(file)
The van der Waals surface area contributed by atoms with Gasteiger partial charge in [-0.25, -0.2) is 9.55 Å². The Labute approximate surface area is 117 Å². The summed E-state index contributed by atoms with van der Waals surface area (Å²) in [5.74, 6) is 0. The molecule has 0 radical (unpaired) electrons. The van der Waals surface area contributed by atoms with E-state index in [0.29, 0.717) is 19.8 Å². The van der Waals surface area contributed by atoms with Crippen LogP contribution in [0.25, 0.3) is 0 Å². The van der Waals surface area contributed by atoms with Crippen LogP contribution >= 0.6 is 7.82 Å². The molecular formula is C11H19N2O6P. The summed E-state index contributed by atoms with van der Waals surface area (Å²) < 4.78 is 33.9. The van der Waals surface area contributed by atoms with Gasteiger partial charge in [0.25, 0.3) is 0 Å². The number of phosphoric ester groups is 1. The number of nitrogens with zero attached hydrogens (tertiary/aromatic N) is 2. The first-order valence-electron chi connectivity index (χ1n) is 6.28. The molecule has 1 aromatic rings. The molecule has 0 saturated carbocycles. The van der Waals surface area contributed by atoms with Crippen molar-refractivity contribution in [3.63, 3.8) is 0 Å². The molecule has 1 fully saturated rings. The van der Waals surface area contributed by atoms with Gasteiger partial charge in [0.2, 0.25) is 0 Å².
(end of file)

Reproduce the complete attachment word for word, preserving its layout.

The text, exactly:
The van der Waals surface area contributed by atoms with Gasteiger partial charge in [-0.25, -0.2) is 9.55 Å². The Labute approximate surface area is 117 Å². The summed E-state index contributed by atoms with van der Waals surface area (Å²) in [5.74, 6) is 0. The molecule has 0 radical (unpaired) electrons. The van der Waals surface area contributed by atoms with E-state index in [0.29, 0.717) is 19.8 Å². The van der Waals surface area contributed by atoms with Crippen LogP contribution in [0.25, 0.3) is 0 Å². The van der Waals surface area contributed by atoms with Crippen LogP contribution >= 0.6 is 7.82 Å². The molecular formula is C11H19N2O6P. The summed E-state index contributed by atoms with van der Waals surface area (Å²) < 4.78 is 33.9. The van der Waals surface area contributed by atoms with Gasteiger partial charge in [0.25, 0.3) is 0 Å². The number of phosphoric ester groups is 1. The number of nitrogens with zero attached hydrogens (tertiary/aromatic N) is 2. The first-order valence-electron chi connectivity index (χ1n) is 6.28. The molecule has 1 aromatic rings. The molecule has 0 saturated carbocycles. The van der Waals surface area contributed by atoms with Crippen molar-refractivity contribution in [3.63, 3.8) is 0 Å². The molecule has 1 fully saturated rings. The van der Waals surface area contributed by atoms with Gasteiger partial charge in [0.2, 0.25) is 0 Å².